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The Seed of War vs Embracing Our Differences
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Have you ever considered what the seed of war is? Take a moment and give it some thought. If you want, jot down some of your ideas before you continue reading.

Now that you’ve given the question some thought, perhaps you consider yourself a person of peace and the idea of war is foreign to you. However, let’s first consider something Professor Michael Hall, creator of Neuro-Semantics, said. He said that fundamentalism is believing completely and wholly in one’s beliefs. Beliefs are  a cluster of thoughts around a shared meaning often implying a certainty of something. In addition, a belief is a conviction of some supposed truth of a statement or reality. He goes on to theorize that if every school in the world taught that our thoughts do not exactly and accurately map “reality,” terrorism would be impossible. Re-read that and sit with it for a moment.
Consider the fact that most of us are so attached to the way we view ourselves compared to how we view the world that it becomes easier to bully or even kill people who disagree with us. On a less global scale, many of us would be appalled by such a notion and refute it by saying, “I wouldn’t kill anybody,” which is probably true. But there is a part of us that tends to push others away so vehemently because of our differences that it creates the gap that keeps feeding this syndrome. In other words, are we choosing to either help or hurt the cause for peace?
Here’s a question for you to consider: Why is it so difficult for us to see our human similarities and easier to focus on our differences? Could it be that we are scared of having a connection with someone who is not like us? Or could it be about the inner workings of our own disgruntled childhood upbringings?
Conflict and differences are part of creation and part of living in duality; there is positive and negative. Noticing these differences can be very helpful in educating ourselves in order to know who we are, as well as others. Yet, focusing on difference without holding the polarity creates what we can call drama.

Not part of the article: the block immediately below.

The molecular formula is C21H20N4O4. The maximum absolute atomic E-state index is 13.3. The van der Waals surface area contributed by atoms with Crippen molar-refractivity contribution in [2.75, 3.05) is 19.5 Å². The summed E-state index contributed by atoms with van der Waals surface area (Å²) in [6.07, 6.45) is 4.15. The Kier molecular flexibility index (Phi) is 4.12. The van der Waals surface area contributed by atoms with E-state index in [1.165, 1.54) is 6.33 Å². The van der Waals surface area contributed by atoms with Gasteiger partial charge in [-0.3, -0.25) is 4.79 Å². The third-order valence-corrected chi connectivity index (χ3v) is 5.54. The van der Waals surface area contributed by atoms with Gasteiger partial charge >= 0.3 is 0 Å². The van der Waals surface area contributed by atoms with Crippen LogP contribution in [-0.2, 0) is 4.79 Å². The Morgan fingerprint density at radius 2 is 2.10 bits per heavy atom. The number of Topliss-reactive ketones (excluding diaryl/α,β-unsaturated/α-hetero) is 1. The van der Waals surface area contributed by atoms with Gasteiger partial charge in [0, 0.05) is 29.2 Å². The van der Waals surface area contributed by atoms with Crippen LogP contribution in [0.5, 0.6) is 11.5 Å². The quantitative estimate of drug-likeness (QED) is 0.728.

Drama has been around for a very long time in our human history. Shakespeare did such a wonderful job showing internal conflicts. Just consider any number of his plays and you will recall these conflicts, but it is important to know our own internal conflicts in order to have a better or more peaceful life.
More recently in our human history, soap operas have become part of our culture. They began on radio and then went on to television where an audience could be privy to the drama of characters’ misfortunes.
Now we have the current obsession with reality TV. These shows illustrate dysfunctional dramas that usually have no resolution, no helpful moral and no particular insightful lessons. What these reinforce is a distorted sense of being grateful, believing that we are at least not as messed up as “those people.” Often, this allows us to think we are different, which in our minds, equals to being better. Therefore, we cannot actually identify with the suffering of these people and usually lack much empathy for them. In other words, focusing on our differences tends to lead to judging others.
Let’s move away from the drama that comes to us from the television and look at this topic on a more intimate level. As human beings, we do seem to get caught up wanting to know the business of our neighbors while often relishing in comparing ourselves to them and thinking ourselves as better, for one reason or another. When people have differences and have a common enemy, it often becomes “us” against “them.” Why, though, is it easier to focus on these differences and why do they threaten us? 
In reality, these differences are where those seeds of war come from.
Yes, it is the nature of the mind to categorize, discern and to make some sense for ourselves. Some of that is absolutely necessary to do to survive. However, does this categorization become a means for judging someone simply for having a difference of opinion, different lifestyle, for the car they drive, the clothes they wear or the job they have? Or do we like someone because they are like us in one way or another? Either way, we are stuck constantly dividing the world into thoughts of “I like” or “I don’t like.”


I invite you to take a step in discovering the seeds you have inside of you and think about ways you can help create peace that will benefit yourself as well as others. With that in mind, try the following:

Challenge yourself to spend as much time during the day noticing how you use differences to either create hatred, distaste or fear about another person. What do you do with the differences you have noticed? Pay close attention and see how this reaction could escalate into a way that creates large gaps in what could be either a positive or negative connection.

In addition, how do you encourage yourself to see the larger picture? How do you encourage others? When each of us takes responsibility and encourages others to do so as well we have a chance to really transform the way we live. Without this responsibility, we personalize the differences and dehumanize each other.
I look forward to hearing from you and how you have found ways to appreciate the differences and similarities with others.  


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